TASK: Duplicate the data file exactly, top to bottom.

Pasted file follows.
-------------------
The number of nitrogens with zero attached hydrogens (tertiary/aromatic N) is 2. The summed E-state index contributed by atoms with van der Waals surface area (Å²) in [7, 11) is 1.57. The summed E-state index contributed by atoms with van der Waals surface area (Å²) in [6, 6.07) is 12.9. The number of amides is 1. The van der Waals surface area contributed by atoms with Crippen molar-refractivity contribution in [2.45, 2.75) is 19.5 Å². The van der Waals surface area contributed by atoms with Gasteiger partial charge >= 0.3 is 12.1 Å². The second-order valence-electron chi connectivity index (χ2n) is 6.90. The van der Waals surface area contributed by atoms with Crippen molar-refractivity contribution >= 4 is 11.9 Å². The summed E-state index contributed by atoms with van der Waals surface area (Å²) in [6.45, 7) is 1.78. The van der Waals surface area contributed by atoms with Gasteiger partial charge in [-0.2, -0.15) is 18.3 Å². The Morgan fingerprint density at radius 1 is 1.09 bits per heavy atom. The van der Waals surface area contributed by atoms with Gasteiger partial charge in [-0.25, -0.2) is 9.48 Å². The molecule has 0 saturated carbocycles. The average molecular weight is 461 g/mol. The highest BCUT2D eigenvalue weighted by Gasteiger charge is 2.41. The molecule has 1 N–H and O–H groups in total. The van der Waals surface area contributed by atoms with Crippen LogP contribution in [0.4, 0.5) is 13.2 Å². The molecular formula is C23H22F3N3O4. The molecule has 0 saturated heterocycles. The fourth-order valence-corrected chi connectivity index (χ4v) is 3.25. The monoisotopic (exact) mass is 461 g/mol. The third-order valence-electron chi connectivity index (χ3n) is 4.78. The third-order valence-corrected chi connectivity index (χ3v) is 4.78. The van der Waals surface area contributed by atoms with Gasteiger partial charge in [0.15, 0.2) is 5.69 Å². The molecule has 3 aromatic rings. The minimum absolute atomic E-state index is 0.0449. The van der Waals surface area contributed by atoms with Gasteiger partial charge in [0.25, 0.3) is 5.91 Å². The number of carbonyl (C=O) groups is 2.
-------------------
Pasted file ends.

The number of nitrogens with zero attached hydrogens (tertiary/aromatic N) is 2. The summed E-state index contributed by atoms with van der Waals surface area (Å²) in [7, 11) is 1.57. The summed E-state index contributed by atoms with van der Waals surface area (Å²) in [6, 6.07) is 12.9. The number of amides is 1. The van der Waals surface area contributed by atoms with Crippen molar-refractivity contribution in [2.45, 2.75) is 19.5 Å². The van der Waals surface area contributed by atoms with Gasteiger partial charge >= 0.3 is 12.1 Å². The second-order valence-electron chi connectivity index (χ2n) is 6.90. The van der Waals surface area contributed by atoms with Crippen molar-refractivity contribution >= 4 is 11.9 Å². The summed E-state index contributed by atoms with van der Waals surface area (Å²) in [6.45, 7) is 1.78. The van der Waals surface area contributed by atoms with Gasteiger partial charge in [-0.2, -0.15) is 18.3 Å². The Morgan fingerprint density at radius 1 is 1.09 bits per heavy atom. The van der Waals surface area contributed by atoms with Gasteiger partial charge in [-0.25, -0.2) is 9.48 Å². The molecule has 0 saturated carbocycles. The average molecular weight is 461 g/mol. The highest BCUT2D eigenvalue weighted by Gasteiger charge is 2.41. The molecule has 1 N–H and O–H groups in total. The van der Waals surface area contributed by atoms with Crippen LogP contribution in [0.4, 0.5) is 13.2 Å². The molecular formula is C23H22F3N3O4. The molecule has 0 saturated heterocycles. The fourth-order valence-corrected chi connectivity index (χ4v) is 3.25. The monoisotopic (exact) mass is 461 g/mol. The third-order valence-electron chi connectivity index (χ3n) is 4.78. The third-order valence-corrected chi connectivity index (χ3v) is 4.78. The van der Waals surface area contributed by atoms with Gasteiger partial charge in [0.15, 0.2) is 5.69 Å². The molecule has 3 aromatic rings. The minimum absolute atomic E-state index is 0.0449. The van der Waals surface area contributed by atoms with Gasteiger partial charge in [0.25, 0.3) is 5.91 Å². The number of carbonyl (C=O) groups is 2.